Judas Maccabaeus, a son of Mattathias, who succeeded his father in fighting the Syrians and after victories purified the Temple (1 Macc. 4: 36–61). He was killed in 160 BCE.

One of the Twelve, son of James (Luke 6: 16), probably the ‘Thaddaeus’ of Mark 3: 18.

A brother of Jesus (Mark 6: 3).

Judas Iscariot, one of the Twelve; the name may derive from the Greek sikarios = assassin; or it could mean ‘man of Karioth’, making Judas the only apostle from Judah. He betrayed Jesus to the authorities. Schweitzer held that he betrayed the secret of Jesus' Messiahship, but more probably he handed over information to enable Jesus to be arrested without publicity. Afterwards Judas suffered remorse and committed suicide (Matt. 27: 5)., though one Christian tradition seems to have initiated rehabilitating Judas by showing that even his great sin might be forgiven; so in Acts 1: 18 his death is attributed to an accident.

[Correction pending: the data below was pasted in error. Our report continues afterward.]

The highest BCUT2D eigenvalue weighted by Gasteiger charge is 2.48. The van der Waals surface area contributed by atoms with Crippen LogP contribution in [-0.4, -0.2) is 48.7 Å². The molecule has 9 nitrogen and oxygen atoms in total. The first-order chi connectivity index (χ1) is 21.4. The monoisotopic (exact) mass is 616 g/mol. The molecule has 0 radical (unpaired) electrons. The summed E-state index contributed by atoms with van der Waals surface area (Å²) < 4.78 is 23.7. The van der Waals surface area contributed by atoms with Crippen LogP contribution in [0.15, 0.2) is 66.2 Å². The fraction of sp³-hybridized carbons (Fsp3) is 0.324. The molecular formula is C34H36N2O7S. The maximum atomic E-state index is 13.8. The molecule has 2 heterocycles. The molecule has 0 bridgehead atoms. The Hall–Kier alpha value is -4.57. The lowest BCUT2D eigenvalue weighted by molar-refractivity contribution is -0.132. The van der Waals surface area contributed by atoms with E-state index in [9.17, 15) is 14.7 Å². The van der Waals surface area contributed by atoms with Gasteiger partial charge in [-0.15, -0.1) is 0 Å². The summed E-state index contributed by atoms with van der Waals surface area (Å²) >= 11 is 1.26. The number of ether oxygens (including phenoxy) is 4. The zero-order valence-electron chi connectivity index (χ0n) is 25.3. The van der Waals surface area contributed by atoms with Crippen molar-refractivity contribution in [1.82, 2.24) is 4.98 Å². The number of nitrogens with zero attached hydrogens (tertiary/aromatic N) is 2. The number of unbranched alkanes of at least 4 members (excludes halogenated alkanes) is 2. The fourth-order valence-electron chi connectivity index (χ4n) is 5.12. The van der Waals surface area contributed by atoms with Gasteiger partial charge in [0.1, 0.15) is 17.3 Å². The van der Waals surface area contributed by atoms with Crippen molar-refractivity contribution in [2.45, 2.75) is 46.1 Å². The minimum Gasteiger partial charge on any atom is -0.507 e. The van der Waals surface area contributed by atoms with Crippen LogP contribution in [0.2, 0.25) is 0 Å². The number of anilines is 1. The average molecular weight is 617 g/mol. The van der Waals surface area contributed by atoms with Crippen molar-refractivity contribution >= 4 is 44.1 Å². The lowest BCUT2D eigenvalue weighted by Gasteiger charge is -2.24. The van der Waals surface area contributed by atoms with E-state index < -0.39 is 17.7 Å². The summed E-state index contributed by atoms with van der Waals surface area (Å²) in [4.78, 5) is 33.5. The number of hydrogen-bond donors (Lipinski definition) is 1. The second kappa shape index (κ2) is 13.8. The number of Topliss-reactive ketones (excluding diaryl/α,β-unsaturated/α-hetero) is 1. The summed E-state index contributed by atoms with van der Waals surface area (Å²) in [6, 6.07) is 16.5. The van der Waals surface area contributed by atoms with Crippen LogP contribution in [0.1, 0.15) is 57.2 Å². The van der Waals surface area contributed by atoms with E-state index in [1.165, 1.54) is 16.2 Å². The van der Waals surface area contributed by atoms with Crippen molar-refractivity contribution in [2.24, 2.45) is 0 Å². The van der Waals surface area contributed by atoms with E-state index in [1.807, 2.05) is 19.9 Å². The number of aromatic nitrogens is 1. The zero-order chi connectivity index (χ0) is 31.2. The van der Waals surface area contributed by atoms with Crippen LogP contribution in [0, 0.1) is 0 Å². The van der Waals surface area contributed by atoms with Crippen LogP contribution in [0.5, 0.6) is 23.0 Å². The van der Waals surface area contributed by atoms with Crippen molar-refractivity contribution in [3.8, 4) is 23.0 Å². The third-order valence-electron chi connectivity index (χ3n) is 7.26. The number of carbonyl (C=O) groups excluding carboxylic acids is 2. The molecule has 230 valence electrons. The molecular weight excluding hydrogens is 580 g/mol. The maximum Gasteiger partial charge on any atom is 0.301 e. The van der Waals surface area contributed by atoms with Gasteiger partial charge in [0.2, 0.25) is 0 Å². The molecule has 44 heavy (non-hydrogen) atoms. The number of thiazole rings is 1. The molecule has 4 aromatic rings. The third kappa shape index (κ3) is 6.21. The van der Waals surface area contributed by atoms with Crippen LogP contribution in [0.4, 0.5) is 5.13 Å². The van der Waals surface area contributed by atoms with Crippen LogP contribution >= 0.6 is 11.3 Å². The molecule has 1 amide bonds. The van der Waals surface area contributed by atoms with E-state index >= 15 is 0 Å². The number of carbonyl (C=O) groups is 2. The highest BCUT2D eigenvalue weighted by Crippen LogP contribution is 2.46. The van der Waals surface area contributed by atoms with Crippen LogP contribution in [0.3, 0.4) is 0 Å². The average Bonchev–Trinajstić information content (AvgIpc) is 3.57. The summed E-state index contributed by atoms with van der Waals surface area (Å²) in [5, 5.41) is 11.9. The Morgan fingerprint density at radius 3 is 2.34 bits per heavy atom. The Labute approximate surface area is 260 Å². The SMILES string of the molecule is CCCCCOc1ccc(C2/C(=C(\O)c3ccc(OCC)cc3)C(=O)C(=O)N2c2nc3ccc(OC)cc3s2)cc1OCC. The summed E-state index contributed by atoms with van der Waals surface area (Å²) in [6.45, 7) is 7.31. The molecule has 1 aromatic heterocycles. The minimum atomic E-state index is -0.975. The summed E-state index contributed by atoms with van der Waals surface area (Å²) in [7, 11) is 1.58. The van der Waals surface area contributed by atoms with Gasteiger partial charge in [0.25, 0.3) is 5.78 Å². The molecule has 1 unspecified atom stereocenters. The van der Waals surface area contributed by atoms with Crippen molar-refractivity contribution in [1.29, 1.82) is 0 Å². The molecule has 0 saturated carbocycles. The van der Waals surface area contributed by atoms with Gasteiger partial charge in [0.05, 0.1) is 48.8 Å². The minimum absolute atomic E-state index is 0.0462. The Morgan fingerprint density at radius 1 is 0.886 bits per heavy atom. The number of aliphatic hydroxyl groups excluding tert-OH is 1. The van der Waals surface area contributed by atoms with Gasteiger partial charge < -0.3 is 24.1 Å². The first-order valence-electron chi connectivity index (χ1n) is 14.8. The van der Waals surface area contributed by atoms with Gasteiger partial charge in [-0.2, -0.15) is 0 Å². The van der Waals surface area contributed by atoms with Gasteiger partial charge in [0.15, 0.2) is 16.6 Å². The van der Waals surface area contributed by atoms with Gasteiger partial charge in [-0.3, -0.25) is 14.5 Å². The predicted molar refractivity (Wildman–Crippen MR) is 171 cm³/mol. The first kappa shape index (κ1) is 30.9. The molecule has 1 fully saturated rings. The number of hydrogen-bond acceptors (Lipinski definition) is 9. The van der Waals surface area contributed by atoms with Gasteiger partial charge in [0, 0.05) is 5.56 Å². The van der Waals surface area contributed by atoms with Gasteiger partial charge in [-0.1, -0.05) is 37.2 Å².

However, Judas' rehabilitation was carried to an extreme by Gnostics of the 2nd cent. A Gospel of Judas had long been known in translated quotations of it by Irenaeus; but in 1975 the Coptic original was discovered in a papyrus Codex in the sands of Egypt and eventually made public in 2004. In this work Judas is portrayed as Jesus' friend and a hero who enables Jesus to die, so be liberated from the constraints of his mortal body and from the evil material stuff of this earth and ascend to his proper home in heaven. Jesus revealed secret knowledge which enabled Judas and other initiates to follow upwards to the realm of goodness and light and salvation from this present world. All this differs from Jesus' teaching in the canonical gospels, which is centred on the Kingdom of God and a promise of salvation which holds together in unity both creation and redemption: the creator God loved the world and the Messiah carried out his saving purpose and defeating death—not propagating a message of self-discovery.